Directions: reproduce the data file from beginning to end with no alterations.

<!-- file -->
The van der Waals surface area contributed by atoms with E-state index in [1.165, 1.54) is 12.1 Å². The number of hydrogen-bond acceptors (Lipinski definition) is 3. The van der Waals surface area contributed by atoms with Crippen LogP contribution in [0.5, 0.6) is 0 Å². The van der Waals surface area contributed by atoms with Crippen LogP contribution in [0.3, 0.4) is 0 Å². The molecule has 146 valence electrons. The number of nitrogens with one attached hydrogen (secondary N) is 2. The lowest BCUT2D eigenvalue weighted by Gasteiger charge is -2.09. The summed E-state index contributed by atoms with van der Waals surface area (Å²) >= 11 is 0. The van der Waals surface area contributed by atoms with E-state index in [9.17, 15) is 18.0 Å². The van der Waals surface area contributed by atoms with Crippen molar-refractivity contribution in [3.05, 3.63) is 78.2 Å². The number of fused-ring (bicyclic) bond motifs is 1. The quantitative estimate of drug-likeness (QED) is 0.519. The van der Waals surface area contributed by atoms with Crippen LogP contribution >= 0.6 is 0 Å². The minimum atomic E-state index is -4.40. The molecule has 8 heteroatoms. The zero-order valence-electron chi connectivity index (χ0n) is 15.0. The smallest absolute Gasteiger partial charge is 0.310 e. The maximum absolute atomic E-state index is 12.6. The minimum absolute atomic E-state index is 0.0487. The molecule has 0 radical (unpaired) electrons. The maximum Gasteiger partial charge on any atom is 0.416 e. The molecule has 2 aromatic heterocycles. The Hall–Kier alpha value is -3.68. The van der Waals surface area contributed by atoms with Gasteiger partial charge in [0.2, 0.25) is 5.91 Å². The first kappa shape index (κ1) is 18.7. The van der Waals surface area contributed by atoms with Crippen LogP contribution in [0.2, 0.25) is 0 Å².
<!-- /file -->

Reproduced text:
The van der Waals surface area contributed by atoms with E-state index in [1.165, 1.54) is 12.1 Å². The number of hydrogen-bond acceptors (Lipinski definition) is 3. The van der Waals surface area contributed by atoms with Crippen LogP contribution in [0.5, 0.6) is 0 Å². The van der Waals surface area contributed by atoms with Crippen LogP contribution in [0.3, 0.4) is 0 Å². The molecule has 146 valence electrons. The number of nitrogens with one attached hydrogen (secondary N) is 2. The lowest BCUT2D eigenvalue weighted by Gasteiger charge is -2.09. The summed E-state index contributed by atoms with van der Waals surface area (Å²) >= 11 is 0. The van der Waals surface area contributed by atoms with E-state index in [9.17, 15) is 18.0 Å². The van der Waals surface area contributed by atoms with Crippen molar-refractivity contribution in [3.05, 3.63) is 78.2 Å². The number of fused-ring (bicyclic) bond motifs is 1. The quantitative estimate of drug-likeness (QED) is 0.519. The van der Waals surface area contributed by atoms with Crippen LogP contribution >= 0.6 is 0 Å². The minimum atomic E-state index is -4.40. The molecule has 8 heteroatoms. The zero-order valence-electron chi connectivity index (χ0n) is 15.0. The smallest absolute Gasteiger partial charge is 0.310 e. The maximum absolute atomic E-state index is 12.6. The minimum absolute atomic E-state index is 0.0487. The molecule has 0 radical (unpaired) electrons. The maximum Gasteiger partial charge on any atom is 0.416 e. The molecule has 2 aromatic heterocycles. The Hall–Kier alpha value is -3.68. The van der Waals surface area contributed by atoms with Gasteiger partial charge in [0.2, 0.25) is 5.91 Å². The first kappa shape index (κ1) is 18.7. The van der Waals surface area contributed by atoms with Crippen LogP contribution in [0.2, 0.25) is 0 Å².